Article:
Linux has supported many kinds of tunnels, but new users may be confused by their differences and unsure which one is best suited for a given use case. In this article, I will give a brief introduction for commonly used tunnel interfaces in the Linux kernel. There is no code analysis, only a brief introduction to the interfaces and their usage on Linux. Anyone with a network background might be interested in this information. A list of tunnel interfaces, as well as help on specific tunnel configuration, can be obtained by issuing the iproute2 command ip link help.

Continue reading “An introduction to Linux virtual interfaces: Tunnels”

Share
Red Hat Enterprise Linux 8 Image Builder: Building custom system images

Red Hat Enterprise Linux 8 Image Builder: Building custom system images

Red Hat Enterprise Linux 8 ships a new tool, called Image Builder, that allows you to create custom Red Hat Enterprise Linux system images in a variety of formats. These include compatibility with major cloud providers and virtualization technologies available in the market. As a result, it enables you to quickly spin up new Red Hat Enterprise Linux (RHEL) systems in different platforms, according to your requirements.

In this article, we’ll show how to set up Image Builder in Red Hat Enterprise Linux 8 and create a couple of images to test its capabilities. Red Hat recommends running Image Builder on its own dedicated virtual machine.

To follow this tutorial, you will need a virtual machine running Red Hat Enterprise Linux 8 where we’ll install Image Builder. This virtual machine needs to be subscribed and have access to the Red Hat Enterprise Linux 8 packages repositories. We’ll not cover Red Hat Enterprise Linux 8 installation in this post. For more information, consult the product documentation.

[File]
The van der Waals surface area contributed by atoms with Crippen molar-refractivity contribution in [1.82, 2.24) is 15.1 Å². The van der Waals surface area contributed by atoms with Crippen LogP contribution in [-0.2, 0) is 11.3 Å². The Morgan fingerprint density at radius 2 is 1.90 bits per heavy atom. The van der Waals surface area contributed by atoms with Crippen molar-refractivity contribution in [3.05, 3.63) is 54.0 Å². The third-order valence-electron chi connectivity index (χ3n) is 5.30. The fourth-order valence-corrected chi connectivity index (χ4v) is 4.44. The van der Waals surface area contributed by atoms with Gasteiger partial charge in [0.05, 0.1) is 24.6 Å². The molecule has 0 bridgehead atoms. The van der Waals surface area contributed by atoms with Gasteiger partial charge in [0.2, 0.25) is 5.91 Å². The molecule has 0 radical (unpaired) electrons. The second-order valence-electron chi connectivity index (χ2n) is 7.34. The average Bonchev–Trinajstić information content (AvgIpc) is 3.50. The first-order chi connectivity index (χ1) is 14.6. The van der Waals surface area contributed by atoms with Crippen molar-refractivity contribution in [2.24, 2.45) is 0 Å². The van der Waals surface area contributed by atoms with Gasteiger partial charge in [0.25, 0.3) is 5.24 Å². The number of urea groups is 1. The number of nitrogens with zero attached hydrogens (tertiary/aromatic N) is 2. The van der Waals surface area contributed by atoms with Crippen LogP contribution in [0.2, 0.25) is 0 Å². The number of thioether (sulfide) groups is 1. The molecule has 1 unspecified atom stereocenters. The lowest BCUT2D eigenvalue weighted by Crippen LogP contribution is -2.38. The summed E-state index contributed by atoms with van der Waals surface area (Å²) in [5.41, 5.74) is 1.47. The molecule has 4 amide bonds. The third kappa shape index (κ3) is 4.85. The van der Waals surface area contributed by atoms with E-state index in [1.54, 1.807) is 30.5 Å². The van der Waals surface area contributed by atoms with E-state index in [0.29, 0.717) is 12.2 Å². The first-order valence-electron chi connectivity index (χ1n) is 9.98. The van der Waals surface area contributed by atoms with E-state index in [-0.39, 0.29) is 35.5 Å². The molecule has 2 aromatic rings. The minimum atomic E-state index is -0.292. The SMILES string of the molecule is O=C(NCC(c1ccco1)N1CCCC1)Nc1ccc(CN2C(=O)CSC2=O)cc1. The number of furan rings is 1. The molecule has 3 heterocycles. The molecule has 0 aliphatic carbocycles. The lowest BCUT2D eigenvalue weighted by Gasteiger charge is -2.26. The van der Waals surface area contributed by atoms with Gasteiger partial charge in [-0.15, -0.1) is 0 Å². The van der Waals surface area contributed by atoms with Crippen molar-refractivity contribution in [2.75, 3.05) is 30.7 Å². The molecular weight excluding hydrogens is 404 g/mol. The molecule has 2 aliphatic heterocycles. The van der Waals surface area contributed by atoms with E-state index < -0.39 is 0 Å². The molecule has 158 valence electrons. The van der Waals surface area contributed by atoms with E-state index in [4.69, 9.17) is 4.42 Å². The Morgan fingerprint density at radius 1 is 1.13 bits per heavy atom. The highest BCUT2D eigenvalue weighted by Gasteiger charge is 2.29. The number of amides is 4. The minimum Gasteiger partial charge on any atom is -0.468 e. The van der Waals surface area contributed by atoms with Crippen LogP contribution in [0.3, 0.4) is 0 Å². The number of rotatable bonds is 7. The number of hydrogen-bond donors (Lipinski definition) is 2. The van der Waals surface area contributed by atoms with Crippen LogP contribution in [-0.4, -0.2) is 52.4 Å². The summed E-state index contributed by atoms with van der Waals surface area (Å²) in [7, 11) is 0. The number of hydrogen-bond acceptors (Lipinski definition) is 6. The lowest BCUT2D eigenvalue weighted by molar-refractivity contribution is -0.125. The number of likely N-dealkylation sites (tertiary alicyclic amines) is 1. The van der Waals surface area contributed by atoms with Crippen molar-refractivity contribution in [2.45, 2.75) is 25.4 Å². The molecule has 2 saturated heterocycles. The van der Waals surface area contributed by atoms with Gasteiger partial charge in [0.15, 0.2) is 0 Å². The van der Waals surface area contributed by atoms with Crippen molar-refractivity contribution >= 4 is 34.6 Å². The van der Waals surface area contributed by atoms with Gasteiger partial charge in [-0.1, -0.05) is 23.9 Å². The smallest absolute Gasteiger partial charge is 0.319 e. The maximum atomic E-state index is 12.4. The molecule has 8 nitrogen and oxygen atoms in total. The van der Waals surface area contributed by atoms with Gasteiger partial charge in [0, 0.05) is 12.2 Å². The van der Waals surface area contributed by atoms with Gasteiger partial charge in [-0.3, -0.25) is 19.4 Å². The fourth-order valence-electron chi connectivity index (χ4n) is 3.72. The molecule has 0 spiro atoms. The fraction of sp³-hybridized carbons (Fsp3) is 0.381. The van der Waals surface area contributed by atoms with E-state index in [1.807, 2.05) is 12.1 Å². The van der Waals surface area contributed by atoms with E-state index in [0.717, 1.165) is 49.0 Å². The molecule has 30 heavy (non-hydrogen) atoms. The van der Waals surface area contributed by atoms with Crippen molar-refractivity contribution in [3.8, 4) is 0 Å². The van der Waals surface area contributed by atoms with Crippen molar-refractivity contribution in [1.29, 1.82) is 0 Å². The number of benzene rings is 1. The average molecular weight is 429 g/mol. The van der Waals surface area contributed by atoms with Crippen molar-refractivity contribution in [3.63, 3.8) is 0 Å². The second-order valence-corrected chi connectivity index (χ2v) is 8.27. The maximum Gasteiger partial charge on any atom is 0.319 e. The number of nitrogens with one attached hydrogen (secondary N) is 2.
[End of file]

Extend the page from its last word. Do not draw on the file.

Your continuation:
Continue reading “Red Hat Enterprise Linux 8 Image Builder: Building custom system images”

Share
Red Hat Enterprise Linux 8 developer cheat sheet

Red Hat Enterprise Linux 8 developer cheat sheet

With the release of Red Hat Enterprise Linux 8, I’m pleased to introduce our new RHEL 8 cheat sheet for developers. This version has been updated from the beta version to reflect the final updates in RHEL 8. This document is intended for those of you who are:

  1. Already familiar with Red Hat Enterprise Linux, but you want a quick reference for new RHEL 8 commands.
  2. New to Red Hat Enterprise Linux and want to start exploring RHEL 8.

Here’s a sample of some of the common module commands you’ll find in this cheat sheet. 

Continue reading “Red Hat Enterprise Linux 8 developer cheat sheet”

Share
Red Hat Enterprise Linux 8 now generally available

Red Hat Enterprise Linux 8 now generally available

I think Red Hat Enterprise Linux 8 is the most developer-friendly Red Hat Enterprise Linux that we’ve delivered, and I hope you agree. Let’s get down to business, or rather coding, so you can see for yourself. You can read the Red Hat corporate press release.

For this article, I’ll quickly recap Red Hat Enterprise Linux 8 features (architecture, containers), introduce the very new and cool Red Hat Universal Base Image (UBI), and provide a handy list of developer resources to get you started on Red Hat Enterprise Linux 8.

TL;DR

Download RHEL 8 now

Download RHEL 8 image

Continue reading “Red Hat Enterprise Linux 8 now generally available”

Share